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Author Topic: Bill Wright and others speak on the state of Illinois racing  (Read 726 times)
Dr.Trotter
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« on: December 08, 2005, 10:41:17 AM »

I just found this article on my local newspaper's website about how the Illinois horse racing scene:

(Its a month old, but I didn't see it on the USTA website, I wonder why Grin)

http://www.pjstar.com/stories/110805/BUS_B82J4S3H.004.shtml

Barn to Wire is the only place to get reliable unbiased news, even if you have to dig through a bunch of garbage to find it!!!!!!!!!!!!!!!!!

Illinois' preeminent horse industry is in decline as tracks and breeders struggle to compete with other gaming, recreational activities

Tuesday, November 8, 2005

by steve tarter

of the journal star

The Illinois horse industry, which once supplied the public with the heavy favorite in spectator sports, now finds itself a distant outsider fading away from the field.
While this may come as a surprise to those who identify Illinois with Chicago's lakefront and downstate fields of grain, Illinois is a big horse state.

There are more horses in Illinois - 219,000 - than in Kentucky, which has 150,000.

Some of those horses get more attention than others. "Unbridled Success was the number one stallion in Illinois last year. Now he's rated number three," said Dr. James Reed, a Farmington physician, of the prize steed at his Trivoli farm.

"He's 9 years old and just starting his career (as a studhorse). He's from a very popular bloodline. His father, Unbridled, won the Kentucky Derby in 1990," Reed said.

While the Kentucky Derby remains popular, the horse racing game isn't what it used to be. Tracks all over the country are feeling the pinch of casinos and lotteries as well as high-tech pressure from the Internet.

In Illinois, the impact of riverboat gambling on horse racing has been significant. On-track wagering has dropped by 40 percent since 1992, the first full year of riverboat operations.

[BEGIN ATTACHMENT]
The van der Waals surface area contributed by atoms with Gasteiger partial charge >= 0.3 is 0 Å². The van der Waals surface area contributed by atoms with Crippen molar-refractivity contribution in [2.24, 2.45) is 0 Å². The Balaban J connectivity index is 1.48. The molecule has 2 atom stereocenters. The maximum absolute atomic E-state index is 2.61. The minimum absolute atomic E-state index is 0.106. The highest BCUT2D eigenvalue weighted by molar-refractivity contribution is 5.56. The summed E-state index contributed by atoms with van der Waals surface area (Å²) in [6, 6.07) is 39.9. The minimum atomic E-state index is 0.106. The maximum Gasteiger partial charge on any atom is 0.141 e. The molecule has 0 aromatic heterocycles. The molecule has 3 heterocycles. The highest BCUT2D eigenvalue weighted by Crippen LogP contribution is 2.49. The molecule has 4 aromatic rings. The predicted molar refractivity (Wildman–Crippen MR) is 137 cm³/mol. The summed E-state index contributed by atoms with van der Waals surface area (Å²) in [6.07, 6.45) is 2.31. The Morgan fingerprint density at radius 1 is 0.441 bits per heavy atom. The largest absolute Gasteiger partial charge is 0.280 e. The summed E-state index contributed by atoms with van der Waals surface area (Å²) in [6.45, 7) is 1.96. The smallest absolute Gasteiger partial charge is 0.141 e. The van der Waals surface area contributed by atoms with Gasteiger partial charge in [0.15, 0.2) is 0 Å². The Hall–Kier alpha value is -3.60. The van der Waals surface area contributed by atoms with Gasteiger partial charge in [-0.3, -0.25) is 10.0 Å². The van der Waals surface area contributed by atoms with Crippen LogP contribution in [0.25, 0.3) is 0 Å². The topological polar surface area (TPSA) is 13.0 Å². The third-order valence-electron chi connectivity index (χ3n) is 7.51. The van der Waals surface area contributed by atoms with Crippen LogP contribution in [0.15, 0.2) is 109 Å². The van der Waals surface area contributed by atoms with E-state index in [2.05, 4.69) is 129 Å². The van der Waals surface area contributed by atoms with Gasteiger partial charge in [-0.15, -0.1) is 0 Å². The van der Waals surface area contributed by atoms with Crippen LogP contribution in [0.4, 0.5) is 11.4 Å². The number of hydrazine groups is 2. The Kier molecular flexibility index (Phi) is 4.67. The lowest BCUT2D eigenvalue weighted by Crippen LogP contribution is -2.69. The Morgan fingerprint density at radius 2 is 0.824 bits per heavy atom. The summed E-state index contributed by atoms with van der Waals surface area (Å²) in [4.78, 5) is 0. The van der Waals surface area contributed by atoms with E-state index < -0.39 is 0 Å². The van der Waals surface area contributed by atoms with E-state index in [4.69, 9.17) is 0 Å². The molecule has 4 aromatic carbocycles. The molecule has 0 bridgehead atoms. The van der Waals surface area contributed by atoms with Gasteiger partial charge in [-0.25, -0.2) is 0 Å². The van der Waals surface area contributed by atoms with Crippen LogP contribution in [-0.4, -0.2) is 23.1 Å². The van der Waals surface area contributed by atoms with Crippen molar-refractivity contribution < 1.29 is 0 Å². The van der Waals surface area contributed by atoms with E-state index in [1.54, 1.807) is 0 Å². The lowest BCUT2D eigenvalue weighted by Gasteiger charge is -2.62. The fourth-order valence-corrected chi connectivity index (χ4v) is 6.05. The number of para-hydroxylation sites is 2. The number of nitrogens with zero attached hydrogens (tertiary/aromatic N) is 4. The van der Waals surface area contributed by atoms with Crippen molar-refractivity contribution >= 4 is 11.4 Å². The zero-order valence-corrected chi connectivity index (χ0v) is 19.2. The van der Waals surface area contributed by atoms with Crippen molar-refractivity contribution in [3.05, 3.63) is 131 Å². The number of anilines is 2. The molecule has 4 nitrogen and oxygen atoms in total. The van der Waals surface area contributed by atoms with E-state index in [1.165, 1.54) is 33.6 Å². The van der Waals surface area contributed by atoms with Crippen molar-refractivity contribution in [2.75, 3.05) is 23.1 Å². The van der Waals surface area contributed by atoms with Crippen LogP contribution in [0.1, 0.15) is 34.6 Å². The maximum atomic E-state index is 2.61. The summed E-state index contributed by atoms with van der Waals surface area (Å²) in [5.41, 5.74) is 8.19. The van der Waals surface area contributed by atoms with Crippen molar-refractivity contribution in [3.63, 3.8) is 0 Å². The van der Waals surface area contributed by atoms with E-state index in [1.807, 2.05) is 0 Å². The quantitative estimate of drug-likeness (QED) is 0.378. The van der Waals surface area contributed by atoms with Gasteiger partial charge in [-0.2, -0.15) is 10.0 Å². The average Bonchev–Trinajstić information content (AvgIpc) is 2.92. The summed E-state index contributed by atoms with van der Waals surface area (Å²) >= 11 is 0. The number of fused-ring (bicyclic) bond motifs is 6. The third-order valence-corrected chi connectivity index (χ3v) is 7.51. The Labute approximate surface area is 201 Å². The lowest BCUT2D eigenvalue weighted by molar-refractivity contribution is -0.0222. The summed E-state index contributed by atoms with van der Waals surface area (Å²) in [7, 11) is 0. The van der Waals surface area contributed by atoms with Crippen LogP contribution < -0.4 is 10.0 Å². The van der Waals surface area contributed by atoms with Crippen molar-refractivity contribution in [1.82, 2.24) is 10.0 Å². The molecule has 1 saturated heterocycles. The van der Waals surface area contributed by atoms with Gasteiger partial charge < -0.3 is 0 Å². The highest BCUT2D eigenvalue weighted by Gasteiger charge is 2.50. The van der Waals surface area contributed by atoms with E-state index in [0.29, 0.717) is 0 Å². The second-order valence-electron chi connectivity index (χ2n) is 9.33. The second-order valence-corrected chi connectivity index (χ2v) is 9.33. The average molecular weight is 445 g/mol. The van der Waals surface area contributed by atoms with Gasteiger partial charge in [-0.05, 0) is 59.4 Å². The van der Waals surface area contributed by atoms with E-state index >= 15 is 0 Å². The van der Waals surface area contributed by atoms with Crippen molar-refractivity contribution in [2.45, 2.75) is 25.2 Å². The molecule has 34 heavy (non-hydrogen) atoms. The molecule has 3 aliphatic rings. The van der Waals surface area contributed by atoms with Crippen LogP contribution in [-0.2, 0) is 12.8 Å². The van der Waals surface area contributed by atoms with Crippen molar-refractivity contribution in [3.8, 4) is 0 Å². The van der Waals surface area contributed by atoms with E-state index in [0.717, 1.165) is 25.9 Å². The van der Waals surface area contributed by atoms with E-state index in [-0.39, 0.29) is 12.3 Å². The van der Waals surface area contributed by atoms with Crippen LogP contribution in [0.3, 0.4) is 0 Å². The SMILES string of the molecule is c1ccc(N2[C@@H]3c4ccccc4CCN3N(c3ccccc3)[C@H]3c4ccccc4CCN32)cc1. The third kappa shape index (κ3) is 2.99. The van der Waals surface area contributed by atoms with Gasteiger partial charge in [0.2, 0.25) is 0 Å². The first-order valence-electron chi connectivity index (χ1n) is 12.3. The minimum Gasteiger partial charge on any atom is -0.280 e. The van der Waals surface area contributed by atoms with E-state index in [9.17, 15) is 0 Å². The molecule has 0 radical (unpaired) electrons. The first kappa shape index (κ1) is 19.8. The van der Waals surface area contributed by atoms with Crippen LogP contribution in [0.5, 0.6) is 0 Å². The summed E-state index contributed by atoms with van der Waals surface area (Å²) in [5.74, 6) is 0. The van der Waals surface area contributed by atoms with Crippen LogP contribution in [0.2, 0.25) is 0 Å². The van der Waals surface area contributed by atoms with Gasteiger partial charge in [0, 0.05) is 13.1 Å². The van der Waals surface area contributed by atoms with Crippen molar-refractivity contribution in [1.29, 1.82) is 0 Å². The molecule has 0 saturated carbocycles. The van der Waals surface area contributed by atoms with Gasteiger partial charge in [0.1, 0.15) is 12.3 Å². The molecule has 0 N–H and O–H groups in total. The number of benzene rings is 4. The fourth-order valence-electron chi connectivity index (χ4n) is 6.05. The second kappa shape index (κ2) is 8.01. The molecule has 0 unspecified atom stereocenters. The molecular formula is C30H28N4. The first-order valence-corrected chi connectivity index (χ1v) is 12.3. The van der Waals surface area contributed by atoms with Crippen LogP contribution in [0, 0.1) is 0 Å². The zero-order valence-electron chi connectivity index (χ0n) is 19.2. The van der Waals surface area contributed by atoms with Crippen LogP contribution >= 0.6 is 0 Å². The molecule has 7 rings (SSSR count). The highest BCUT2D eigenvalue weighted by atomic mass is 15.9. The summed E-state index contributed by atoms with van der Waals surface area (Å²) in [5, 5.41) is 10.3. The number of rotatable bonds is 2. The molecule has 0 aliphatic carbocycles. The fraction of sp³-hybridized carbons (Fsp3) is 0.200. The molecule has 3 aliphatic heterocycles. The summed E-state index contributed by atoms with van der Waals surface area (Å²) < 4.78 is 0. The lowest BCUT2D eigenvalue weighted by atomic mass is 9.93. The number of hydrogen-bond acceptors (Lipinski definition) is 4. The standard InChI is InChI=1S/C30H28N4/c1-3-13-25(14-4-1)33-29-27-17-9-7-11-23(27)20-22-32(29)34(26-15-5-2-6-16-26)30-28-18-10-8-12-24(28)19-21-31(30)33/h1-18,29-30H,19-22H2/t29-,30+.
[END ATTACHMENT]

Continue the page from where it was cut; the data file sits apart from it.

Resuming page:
Taxes on horse racing generated $13 million for Illinois in 2003, compared with $618 million from casino taxes. Quad City Downs in Moline closed in the mid-1990s, leaving the state with six major race tracks - five in the Chicago area.

But horse racing makes up just part of the state's horse business. Seventy percent of the state's horses don't race. They are used for recreation and in shows, according to the Horseman's Council of Illinois.

For many Illinois residents, the connection with horses is found at riding stables, like the one Don Condit and his wife, Amanda, have operated the past 42 years in Putnam.

Condit, 80, who announced plans to retire this year, will auction many of his horses and equipment on Nov. 19.

"I'm going to miss the people. We had quite a diversity of riders," he said. Many of Condit's regulars came from Chicago, some returning every year for 30 years or more to mount horses with names such as Smokey, Freckles and Apache.

"I'll miss the Girl Scout troops. They kept us busy," said Amanda Condit. The walls of the Condit horse barn are festooned with signatures of many who rode horses there.

The Illinois horse industry not only serves riders but also farmers such as Dave Menold of Dunlap, who produced 12,000 bales of hay a year. "Ninety-five percent of my customers are horse people. The horse industry is one of the best-kept secrets in Illinois," he said.

It's no secret to Richard Polhemus, owner of Doubet Seed Co. in Hanna City, which has provided feed and bedding to area horse owners for 18 years.

"I think the popularity of horses has increased in that time. A lot of people get pleasure out of riding," said Polhemus, estimating his customers come from a 30-mile area. "There aren't too many small feed stores anymore," he said.

Interest in horseback riding has motivated Kyle Ham, the mayor of Toulon, to look into developing a trail system in his county. "Stark County could develop an equestrian trail modeled after what a lot of northern states have done for snowmobiling," he said.

Ham, who also is vice president of the Heartland Partnership, plans to speak with local legislators about the program. "We'd need to design the trail with the cooperation of property owners," he said.

If Stark County becomes known as a horse county, it won't lack for history. "There used to be a lot of small race tracks in Stark County," said Bebe Groter, a Wyoming resident and lifelong horse lover.

Groter and husband Robert are judges at horsing events throughout the state. They also operate a starting gate attached to a car that takes them to state fairs all over Illinois.

Starting horse races is a tradition for Groter. "My great-grandfather William Kearns was a farmer who raced horses. He started races with a megaphone," she said.

"I like seeing people in the horse industry. There are families that grew up together," she said. But the races don't bring people out like they used to, said Groter. Many of the small tracks are gone, she said.